I really enjoyed the day as we were set free to explore the city of Dublin Ireland. The Ha’Penny Bridge was fun to see - and of course we had to walk across the Ha'Penny Bridge to "prove" that we were not "poor" and we could afford to pay to cross the river! The city of Dublin is a mixture of old and new. One place of particular interest to Jayna was where Handel's "Messiah" was first performed on April 14, 1742.

Ring of Kerry in Ireland

The Ring of Kerry was a long 128 mile stretch of road filled with lots of glorious mountains and scenery. We took lots of pictures – The tour guide talked a lot about Ireland’s history, but most of the trip was pointing out particular plants, mountains, terrain, brightly colored farmhouses and lakes or coastlines.

Thursday, August 16, 2007

Killarney, Blarney and Waterford

July 7, 2007

Okay....I was a bad girl today. I spent Steve's money. Yes, the Waterford Crystal was just too tempting. But, I really have a lovely pedestal bowl. Steve actually was more impressed with the one-of-a-kind trophies that were made for sports. He is holding the formula one racing trophy (under supervision).

We then headed to Blarney for an afternoon of castle touring and shopping. The Blarney castle was quite humorous. The Irish are full of crazy stories – full of baloney! I think it is the Guinness beer that they drink here, they are so “blasted” that they can’t tell the difference between truth and their stories. There is a difference between blarney and baloney however. Baloney is a story that no one can believe because it is so flowery and over schmaltzy. Blarney is a story that you could believe – not stretched too much, just enough to question if it is truth or not. Thus, Ireland has gnomes, trolls, fairies, leprechauns, and….the Blarney stone - which Steve did try to kiss!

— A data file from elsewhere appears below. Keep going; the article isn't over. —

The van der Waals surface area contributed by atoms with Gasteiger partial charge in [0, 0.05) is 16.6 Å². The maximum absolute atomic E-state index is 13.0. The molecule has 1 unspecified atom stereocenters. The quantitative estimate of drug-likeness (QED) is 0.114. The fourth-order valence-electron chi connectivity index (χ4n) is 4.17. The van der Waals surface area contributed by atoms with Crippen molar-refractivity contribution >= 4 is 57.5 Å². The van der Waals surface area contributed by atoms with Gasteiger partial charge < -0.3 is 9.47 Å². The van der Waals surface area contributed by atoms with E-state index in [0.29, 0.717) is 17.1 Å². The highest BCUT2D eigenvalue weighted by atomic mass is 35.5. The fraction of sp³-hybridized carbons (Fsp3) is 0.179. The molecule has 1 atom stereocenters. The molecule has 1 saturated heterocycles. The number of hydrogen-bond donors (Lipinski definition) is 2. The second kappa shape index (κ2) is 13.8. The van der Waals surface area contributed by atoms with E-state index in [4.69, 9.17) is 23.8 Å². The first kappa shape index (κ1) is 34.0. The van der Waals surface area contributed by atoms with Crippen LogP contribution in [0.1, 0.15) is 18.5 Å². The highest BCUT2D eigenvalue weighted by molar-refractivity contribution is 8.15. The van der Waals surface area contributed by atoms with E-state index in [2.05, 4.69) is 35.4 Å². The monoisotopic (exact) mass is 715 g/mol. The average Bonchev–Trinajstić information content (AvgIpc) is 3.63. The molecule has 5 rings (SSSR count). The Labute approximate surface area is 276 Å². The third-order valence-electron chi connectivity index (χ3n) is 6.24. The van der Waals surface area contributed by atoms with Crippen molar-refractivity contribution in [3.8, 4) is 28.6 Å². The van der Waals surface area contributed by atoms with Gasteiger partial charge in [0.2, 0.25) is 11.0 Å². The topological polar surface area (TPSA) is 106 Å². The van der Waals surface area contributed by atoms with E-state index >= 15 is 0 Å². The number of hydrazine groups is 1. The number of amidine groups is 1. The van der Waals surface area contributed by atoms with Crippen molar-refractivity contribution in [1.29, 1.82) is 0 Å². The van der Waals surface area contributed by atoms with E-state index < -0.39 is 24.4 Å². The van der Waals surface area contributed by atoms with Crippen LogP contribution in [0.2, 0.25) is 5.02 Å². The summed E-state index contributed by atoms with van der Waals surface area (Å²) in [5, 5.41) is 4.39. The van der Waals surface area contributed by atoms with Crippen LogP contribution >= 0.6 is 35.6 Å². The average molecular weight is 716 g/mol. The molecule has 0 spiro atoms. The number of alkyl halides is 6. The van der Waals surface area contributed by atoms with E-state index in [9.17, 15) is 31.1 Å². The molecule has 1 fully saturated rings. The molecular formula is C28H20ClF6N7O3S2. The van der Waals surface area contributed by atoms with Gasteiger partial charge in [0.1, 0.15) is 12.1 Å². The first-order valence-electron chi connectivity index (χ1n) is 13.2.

When we arrived in Killarney we boarded a horse drawn “jaunting cart”. The Irish driver was filled with blarney – none of it true, and yet his blarney stories were quite humorous and a little crass – funny though. We boarded this cart with 6 other people and took a “jaunting ride” through the 28,000 acre National Killarney Park to the Ross Castle. It was a delightful ride, with lots of picture taking opportunities.

Hampton Court, Stonehenge, Bath, Salisbury

July 5, 2007

We began our tour of England today by visiting the Hampton Court which was the home of King Henry VIII - and then King James (who had the King James Bible translated into English). The palace was old, very medieval....but it was the gardens that were the highlight of this place. The Queen's Annual Flower show was hosted at Hampton Court today. It was very crowded, but a real treat.

The palace was nice, but our next stop was the highlight of the day. Stonehenge! I thought I would just look at the standing rocks and say "that's nice", but this place was captivating. We did have an audio tour device that explained the stones, the structure, the altars, the calendars, etc.... See that flat stone in the picture to your left? That is where sacrifices took place around 200-500 BC.

Salisbury England has a Cathedral that is the oldest cathedral in England. This cathedral houses the Magna Carta. We also saw where William Golding wrote "Lord of the Flies". The English pubs are famous for thier fish and chips - and we now know why. Yes, they are deep fried, very greasy and quite delicious. We only bought one meal and shared it...however, it was very hard to share. Right next to where we bought our fish and chips there was live bagpipe entertainment - in full bagpipe uniform and everything.

Our last stop of the day was Bath England. This place was quite a surprise to me. I knew we were going to see Roman Baths - and I had seen Roman Baths in Israel. But what I had seen was ruins. this roman Bath - that was built in 400 AD is still in working condition. I have never seen anything like it in my life.